6 minutes

Geschreven door: Jorinde Reijnierse & Joost Passon

Dealing with Wordpress: a professional approach

Wordpress… From a technical point of view, it is certainly not the most pleasant platform to work with. It is therefore not very popular among programmers. It's relatively slow, the underlying technology feels outdated, and the market is full of "hacky" theme and plugin solutions. Yet it is one of our CMS solutions. Why and how do we deal with Wordpress at Us Media? How do we make it bearable?

  • technology
  • wordpress
  • aws
  • plugins

why Wordpress?

The answer is mainly pragmatic. Wordpress is one of the most widely used CMS solutions in the world. As a digital agency you will sooner or later have to deal with a Wordpress installation, whether you like it or not. Many customers are used to working in Wordpress. In order to be able to serve all our customers as well as possible, we decided in 2012 - with some healthy reluctance - to expand our toolbelt with Wordpress. But then Wordpress à la Us Media.

Wordpress developer

our Wordpress stack

For the connoisseurs among us; below is a brief overview of our Wordpress stack. We will explain a number of these components.

the basics

  • PHP/Typescript/Sass
  • Wordpress
  • Plugin - Timber
  • Plugin - Advanced Custom Fields
  • Custom thema

In addition, we have chosen a number of plugins, which are only used when the need arises. Think of forms, multilingualism or better search functionality.

development environment

As a developer you will also utilize the tools below.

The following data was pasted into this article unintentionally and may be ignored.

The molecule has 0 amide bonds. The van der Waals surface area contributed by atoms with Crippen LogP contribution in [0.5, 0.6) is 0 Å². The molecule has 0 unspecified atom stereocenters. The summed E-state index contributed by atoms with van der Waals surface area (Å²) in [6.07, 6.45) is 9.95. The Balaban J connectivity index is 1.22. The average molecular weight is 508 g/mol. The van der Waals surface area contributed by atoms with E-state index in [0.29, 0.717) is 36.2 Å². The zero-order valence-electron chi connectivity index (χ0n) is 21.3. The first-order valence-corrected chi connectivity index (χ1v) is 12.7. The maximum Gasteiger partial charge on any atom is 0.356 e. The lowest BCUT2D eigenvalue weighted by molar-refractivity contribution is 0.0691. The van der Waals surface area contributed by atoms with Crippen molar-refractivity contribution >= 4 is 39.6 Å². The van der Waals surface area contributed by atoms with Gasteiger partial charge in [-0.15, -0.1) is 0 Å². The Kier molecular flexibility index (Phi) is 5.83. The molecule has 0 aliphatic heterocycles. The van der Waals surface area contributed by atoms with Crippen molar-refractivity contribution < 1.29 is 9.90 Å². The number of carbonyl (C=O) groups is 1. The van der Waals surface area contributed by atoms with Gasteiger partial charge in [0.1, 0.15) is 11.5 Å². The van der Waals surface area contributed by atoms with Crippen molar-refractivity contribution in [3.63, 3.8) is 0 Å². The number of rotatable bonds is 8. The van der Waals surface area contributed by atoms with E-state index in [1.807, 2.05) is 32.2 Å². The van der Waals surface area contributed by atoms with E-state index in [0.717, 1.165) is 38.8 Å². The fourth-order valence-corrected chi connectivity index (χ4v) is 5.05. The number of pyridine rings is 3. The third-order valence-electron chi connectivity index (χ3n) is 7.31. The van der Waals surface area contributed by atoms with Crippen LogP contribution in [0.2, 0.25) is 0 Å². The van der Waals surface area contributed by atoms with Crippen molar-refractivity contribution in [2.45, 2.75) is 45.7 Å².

• Composer
  • Docker (met Docker Compose)
  • Weback/Gulp
  • Sonar
Wordpress code

better templates

Making page templates in Wordpress is done in PHP, resulting in logic and template rules becoming mixed up in the same file. Not very neat and difficult to read.

To solve this, we use the Timber library. This enables us to set up the templates separately in Twig files. This makes the templates easier to maintain and easier to exchange.

For us at Us Media there is another advantage: many of our projects run with Twig templates (including non-Wordpress projects). So once you learn to work with Twig, you can join us in multiple tech stacks.

file: base.twig

<!DOCTYPE html>
<html class="no-js" lang="nl-NL">
    <title>{{ title }}</title>

    <meta charset="utf-8" />
    <meta http-equiv="X-UA-Compatible" content="IE=edge" />
    <link rel="stylesheet" href="{{ '/assets/css/layout.css' | assets }}" />
    {% block head %}{% endblock %}
    <div class="site">
        <header id="site-header" class="site__header">
            {% include 'partials/site-header.twig' %}
        <main id="site-main" class="site__content">
            {% block content %}{% endblock %}
{% block scripts %}{% endblock %}

file: article.twig

{% extends 'base.twig' %}

{% block content %}
<article id="{{ post.htmlId }}" class="article {{ post.class | trim }}">
<div class="article__header">
<h1 class="article__title">{{ post.title }}</h1>

            {% if post.subtitle %}
                <p class="article__subtitle">{{ post.subtitle }}</p>
            {% endif %}
        <div class="article__content">
            {{ post.content }}
{% endblock %}

custom functionality

Originally, Wordpress was intended to be a blogging platform, but our customers rarely use it as such. Which means we need additional logic in a theme.

Custom types / classes

In Wordpress it is possible to determine your own content types and in combination with Timber we expand the standard WP Post class with our own classes. That ensures a good split of logic (in the right place) and the frontend templating. See below a simple example for fetching an extra subtitle.

file: article.php

class ArticlePost
extends \Timber\Post
public function subtitle() {
$subtitle = $this->get_field(ACFField::ARTICLE_SUBTITLE);

        return $subtitle ?: null;

file: article.twig

<article id="{{ post.htmlId }}" class="article {{ post.class | trim }}">
    <div class="article__header">
        <h1 class="article__title">{{ post.title }}</h1>

        {% if post.subtitle %}
            <p class="article__subtitle">{{ post.subtitle }}</p>
        {% endif %}

CMS extensions